COBOL stands for Common Business-Oriented Language. It is a 60-year-old programming language that is still widely used today. COBOL is an English-like computer programming language used for business. The syntax was developed to be simple and explicit so that non-programmers in business environments could understand it without needing an extensive knowledge of coding.
To maintain its comprehensibility, COBOL has strict rules regarding syntax and organization. The code for a program written in COBOL is broken up into divisions that make it easy to locate and understand the individual components. Each program consists of four divisions:
COBOL remains so popular that 70-80% of all business transactions worldwide are still written using the language. And these are not small companies. Its advocates include the likes of powerhouse organizations like IBM, UPS and Cigna. Here are some of the main reasons COBOL is still used:
COBOL was developed in 1959 by CODASYL (Conference/Committee on Data Systems Languages) and sponsored by the U.S. Department of Defense to create a language for data processing. It was partially based on the programming language FLOW-MATIC, as well as IBM’s COMTRAN (COMmercial TRANslator).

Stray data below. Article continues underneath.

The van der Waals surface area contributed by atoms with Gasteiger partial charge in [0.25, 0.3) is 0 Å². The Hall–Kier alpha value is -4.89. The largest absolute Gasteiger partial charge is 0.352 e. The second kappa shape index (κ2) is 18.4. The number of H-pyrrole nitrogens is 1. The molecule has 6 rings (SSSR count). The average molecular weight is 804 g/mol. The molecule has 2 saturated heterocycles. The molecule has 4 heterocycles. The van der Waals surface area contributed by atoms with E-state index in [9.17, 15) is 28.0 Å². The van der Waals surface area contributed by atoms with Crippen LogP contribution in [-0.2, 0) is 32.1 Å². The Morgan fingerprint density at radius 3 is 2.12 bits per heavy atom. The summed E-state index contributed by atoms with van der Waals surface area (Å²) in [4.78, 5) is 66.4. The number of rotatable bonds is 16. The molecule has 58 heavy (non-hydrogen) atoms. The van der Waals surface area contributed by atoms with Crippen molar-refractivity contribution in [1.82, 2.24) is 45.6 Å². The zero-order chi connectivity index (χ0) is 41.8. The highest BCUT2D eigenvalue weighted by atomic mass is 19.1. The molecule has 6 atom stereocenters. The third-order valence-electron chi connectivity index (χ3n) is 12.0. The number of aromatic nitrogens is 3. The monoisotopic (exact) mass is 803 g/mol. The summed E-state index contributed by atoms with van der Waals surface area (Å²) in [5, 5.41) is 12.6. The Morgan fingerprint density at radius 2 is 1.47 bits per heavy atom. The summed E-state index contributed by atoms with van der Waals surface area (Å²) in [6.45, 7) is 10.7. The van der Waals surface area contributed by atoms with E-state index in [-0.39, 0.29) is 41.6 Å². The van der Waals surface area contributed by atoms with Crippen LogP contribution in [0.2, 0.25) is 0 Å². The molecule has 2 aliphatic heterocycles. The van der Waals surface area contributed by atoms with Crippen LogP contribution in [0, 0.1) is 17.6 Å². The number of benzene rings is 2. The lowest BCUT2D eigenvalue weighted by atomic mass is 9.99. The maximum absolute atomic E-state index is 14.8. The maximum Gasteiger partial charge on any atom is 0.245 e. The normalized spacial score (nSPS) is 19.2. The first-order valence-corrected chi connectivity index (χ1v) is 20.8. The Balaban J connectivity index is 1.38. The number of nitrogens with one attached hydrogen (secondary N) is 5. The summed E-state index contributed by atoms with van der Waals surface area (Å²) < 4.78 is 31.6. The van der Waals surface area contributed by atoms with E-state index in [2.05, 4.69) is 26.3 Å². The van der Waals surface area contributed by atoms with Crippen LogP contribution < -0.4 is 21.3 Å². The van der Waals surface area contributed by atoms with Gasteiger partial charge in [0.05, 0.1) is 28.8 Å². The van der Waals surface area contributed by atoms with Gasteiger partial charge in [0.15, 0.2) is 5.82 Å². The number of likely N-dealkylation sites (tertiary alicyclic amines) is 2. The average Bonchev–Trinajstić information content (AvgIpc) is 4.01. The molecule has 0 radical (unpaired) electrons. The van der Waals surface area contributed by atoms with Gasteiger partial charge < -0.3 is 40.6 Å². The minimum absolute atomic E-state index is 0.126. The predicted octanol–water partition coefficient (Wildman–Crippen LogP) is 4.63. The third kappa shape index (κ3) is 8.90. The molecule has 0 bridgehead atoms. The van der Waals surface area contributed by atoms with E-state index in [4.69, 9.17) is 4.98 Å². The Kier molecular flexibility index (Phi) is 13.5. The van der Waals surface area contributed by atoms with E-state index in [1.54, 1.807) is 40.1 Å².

The Department of Defense forced computer manufacturers to provide support for the COBOL language, which resulted in its widespread adoption. By 1970, COBOL was the most widely used programming language in the world.
The language was standardized in 1968 and has been revised four times since then. One of those revisions from 2002 expanded the language to include support for structured and object-oriented programming. The object-oriented modification, OO-COBOL, can support modern features, like Unicode, locales and more advanced data types beyond strings and integers.
As the year 2000 approached, there were multiple issues that needed to be resolved regarding COBOL due to the fixed-length of data fields and business applications’ heavy reliance on dates. Many programmers contributed to resolving the year 2000 problem (Y2K) for COBOL and many organizations remained using it rather than switching to newer languages.